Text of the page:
afrol News, 27 March - The peninsula of Bakassi is a tiny landstrip consisting of a series of fluvial islands covering approximately 50 square kilometres and inhabited by some dozens of villages. Cameroon and Nigeria both claim sovereignty and have nourished the dispute for eight years at the International Court of Justice. Even Equatorial Guinea wants its saying. The dispute is, of course, about potential offshore oil resources.
The International Court of Justice is soon to decide on the border dispute as Nigeria and Cameroon are presenting final arguments at the UN Court in The Hague today. The case, starting with a surprise complaint filed by Cameroon in 1994 - thus demanding sovereignty over Bakassi and the withdrawal of Nigerian troops - has developed into a case over the entire Nigeria-Cameroon land and maritime border, also affecting the southern neighbour Equatorial Guinea.
Under Nigerian protests, Cameroon achieved in 1996 that the UN Court included the entire boundary of the two countries, including disputed islands in Lake Chad and the maritime borders in the Gulf of Guinea, which depend on the sovereignty of Bakassi. Nigeria claimed the Court had no jurisdiction as there was no legal dispute about the maritime borders before the Bakassi case was resolved, but in a judgment of 11 June 1998, the Court rejected this contention.
Equatorial Guinea stepped into the case in 1999, concerned by Cameroonian claims over maritime borders in the potentially oil-rich offshore areas. Equatorial Guinea, without seeking to become a party to the case, was further alarmed by Cameroonian claims it had not maritime borders with its southern neighbour. Also the Court admitted its ruling might have consequences for later maritime border disputes between Cameroon, Equatorial Guinea and Sao Tomé and Principe. As all these four countries are involved in oil production in the Gulf of Guinea, much is at stake.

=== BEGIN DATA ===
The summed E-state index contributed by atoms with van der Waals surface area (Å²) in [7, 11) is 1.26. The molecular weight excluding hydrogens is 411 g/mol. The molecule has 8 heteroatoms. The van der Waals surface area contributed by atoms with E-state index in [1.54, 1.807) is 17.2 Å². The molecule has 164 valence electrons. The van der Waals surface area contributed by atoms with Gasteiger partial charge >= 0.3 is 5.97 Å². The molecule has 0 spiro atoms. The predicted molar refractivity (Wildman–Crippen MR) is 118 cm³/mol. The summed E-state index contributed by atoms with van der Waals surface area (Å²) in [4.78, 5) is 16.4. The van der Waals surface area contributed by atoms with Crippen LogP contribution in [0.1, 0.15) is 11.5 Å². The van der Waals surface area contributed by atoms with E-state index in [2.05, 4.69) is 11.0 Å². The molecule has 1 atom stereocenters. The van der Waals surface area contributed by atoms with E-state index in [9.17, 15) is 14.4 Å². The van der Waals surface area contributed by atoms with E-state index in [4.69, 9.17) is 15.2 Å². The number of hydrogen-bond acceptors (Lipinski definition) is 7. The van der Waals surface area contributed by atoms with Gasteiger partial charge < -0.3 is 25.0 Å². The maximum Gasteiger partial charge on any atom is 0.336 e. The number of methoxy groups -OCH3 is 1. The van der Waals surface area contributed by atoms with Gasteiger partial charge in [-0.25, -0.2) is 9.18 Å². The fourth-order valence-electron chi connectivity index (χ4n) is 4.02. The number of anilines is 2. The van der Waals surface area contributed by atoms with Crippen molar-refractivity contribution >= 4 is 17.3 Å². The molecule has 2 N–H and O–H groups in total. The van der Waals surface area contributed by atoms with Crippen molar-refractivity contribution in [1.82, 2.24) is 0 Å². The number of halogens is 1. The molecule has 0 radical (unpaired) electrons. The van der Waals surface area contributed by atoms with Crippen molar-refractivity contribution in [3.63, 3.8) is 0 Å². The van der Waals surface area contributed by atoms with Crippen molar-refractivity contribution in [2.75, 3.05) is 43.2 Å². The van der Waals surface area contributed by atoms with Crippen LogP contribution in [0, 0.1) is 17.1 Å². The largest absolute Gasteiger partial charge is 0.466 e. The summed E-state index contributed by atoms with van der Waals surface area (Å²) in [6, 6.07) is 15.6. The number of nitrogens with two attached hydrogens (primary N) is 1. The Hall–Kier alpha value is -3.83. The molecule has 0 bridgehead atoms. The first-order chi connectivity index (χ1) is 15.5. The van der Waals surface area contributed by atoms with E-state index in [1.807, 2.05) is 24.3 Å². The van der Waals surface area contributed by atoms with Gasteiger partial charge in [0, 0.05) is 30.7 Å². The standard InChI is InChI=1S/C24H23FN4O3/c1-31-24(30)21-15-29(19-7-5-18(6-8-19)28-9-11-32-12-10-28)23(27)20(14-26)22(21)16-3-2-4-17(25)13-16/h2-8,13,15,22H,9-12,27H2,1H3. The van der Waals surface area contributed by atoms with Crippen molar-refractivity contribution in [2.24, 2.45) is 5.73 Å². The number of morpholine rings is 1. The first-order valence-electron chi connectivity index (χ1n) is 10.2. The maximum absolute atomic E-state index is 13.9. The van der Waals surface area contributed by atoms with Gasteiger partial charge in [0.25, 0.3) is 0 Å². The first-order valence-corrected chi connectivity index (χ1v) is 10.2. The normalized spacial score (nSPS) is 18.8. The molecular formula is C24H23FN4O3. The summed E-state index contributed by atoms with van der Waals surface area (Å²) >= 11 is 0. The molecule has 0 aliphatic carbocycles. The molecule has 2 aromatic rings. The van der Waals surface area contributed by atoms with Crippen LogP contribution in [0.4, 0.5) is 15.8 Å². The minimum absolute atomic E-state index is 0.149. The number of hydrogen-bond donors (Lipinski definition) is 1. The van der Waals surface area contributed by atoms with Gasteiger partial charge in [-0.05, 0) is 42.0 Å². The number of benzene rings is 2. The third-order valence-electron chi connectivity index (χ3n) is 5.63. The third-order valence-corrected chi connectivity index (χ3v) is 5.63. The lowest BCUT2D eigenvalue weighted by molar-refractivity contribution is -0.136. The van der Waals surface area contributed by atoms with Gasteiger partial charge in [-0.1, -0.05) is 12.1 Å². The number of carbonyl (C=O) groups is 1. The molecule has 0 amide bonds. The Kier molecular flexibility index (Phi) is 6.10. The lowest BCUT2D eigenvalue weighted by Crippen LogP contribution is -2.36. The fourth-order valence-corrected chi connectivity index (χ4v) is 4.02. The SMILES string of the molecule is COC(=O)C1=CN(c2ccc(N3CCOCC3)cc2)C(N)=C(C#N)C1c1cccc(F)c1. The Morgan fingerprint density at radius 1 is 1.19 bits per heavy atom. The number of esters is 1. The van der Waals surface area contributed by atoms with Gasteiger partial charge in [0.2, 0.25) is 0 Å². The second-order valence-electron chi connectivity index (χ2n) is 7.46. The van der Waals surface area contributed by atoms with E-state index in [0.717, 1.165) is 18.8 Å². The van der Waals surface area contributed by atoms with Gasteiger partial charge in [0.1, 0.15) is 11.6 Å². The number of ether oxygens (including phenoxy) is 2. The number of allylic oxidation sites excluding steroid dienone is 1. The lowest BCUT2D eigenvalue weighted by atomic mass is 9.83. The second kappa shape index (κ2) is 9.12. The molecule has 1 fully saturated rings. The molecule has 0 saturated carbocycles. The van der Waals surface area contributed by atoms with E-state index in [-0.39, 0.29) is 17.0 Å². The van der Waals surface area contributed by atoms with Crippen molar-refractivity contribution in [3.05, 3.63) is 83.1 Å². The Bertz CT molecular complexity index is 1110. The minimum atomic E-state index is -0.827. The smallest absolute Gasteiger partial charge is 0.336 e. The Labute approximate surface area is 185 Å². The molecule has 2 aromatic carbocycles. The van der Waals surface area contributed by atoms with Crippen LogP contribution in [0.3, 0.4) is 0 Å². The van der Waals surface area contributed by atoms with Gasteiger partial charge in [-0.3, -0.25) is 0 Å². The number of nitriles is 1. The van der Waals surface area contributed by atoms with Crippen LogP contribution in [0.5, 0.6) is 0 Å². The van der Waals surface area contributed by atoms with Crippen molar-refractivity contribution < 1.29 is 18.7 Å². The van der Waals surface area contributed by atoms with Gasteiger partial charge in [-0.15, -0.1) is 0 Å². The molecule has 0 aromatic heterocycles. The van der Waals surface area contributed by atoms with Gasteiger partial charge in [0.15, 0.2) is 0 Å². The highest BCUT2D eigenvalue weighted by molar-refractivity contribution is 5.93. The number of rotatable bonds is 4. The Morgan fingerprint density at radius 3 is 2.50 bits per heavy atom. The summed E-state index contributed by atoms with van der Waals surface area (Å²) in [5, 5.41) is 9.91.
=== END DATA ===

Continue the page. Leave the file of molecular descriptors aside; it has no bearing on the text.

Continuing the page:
Cameroon seeks the sovereignty of the Bakassi peninsula and Darak island in Lake Chad, based on its interpretation of a 1913 border treaty between the German and British colonial powers. It further claims large maritime concessions.
Nigeria claims another interpretation of British protection contracts of 1884, including the villages of Bakassi and is backed by the local population, claiming to be Nigerian. On Lake Chad, Nigeria claims the Court does not have jurisdiction as it is a matter of the Lake Chad Basin Commission, where also Chad and Niger have legal concerns. Further, Nigeria holds that Cameroon's maritime claims are "excessive" and that, due to the interests of other parties, the Court has no jurisdiction.
Nigeria, Equatorial Guinea and Gabon - and soon Sao Tomé - base their economy on the oil resources in the Gulf of Guinea. Cameroonian oil resources in the Gulf are already close to depleted. There are so far no maritime delimitations in the Gulf, although Nigeria and Sao Tomé have agreed on joint economic zones.
The Bakassi case has marred the two countries for decades. Only in January this year, a woman on Bakassi was shot and several others wounded by the Cameroonian gendarmes storming a Nigerian village. Locals stated that, "but for the Nigerian troops stationed in the Peninsula, the entire people there would have been eliminated," a long time ago.
Further complicating the Nigeria-Cameroon dispute is a complaint by some Anglophone Cameroonians, taking Nigeria to the Court for Nigeria's alleged neglect of their interests in the 1960s. Anglophone Cameroon, administered by British Nigeria between 1918 and 1961, is seeking autonomy, which is the real case behind taking Nigeria to th UN Court. The case has relevance, as the Bakassi dispute could end up a dispute between Nigeria and an autonomous Anglophone Cameroon and is seen as helpful by Nigerian authorities.
Sources: Based on ICJ, Nigerian govt., press reports and afrol archives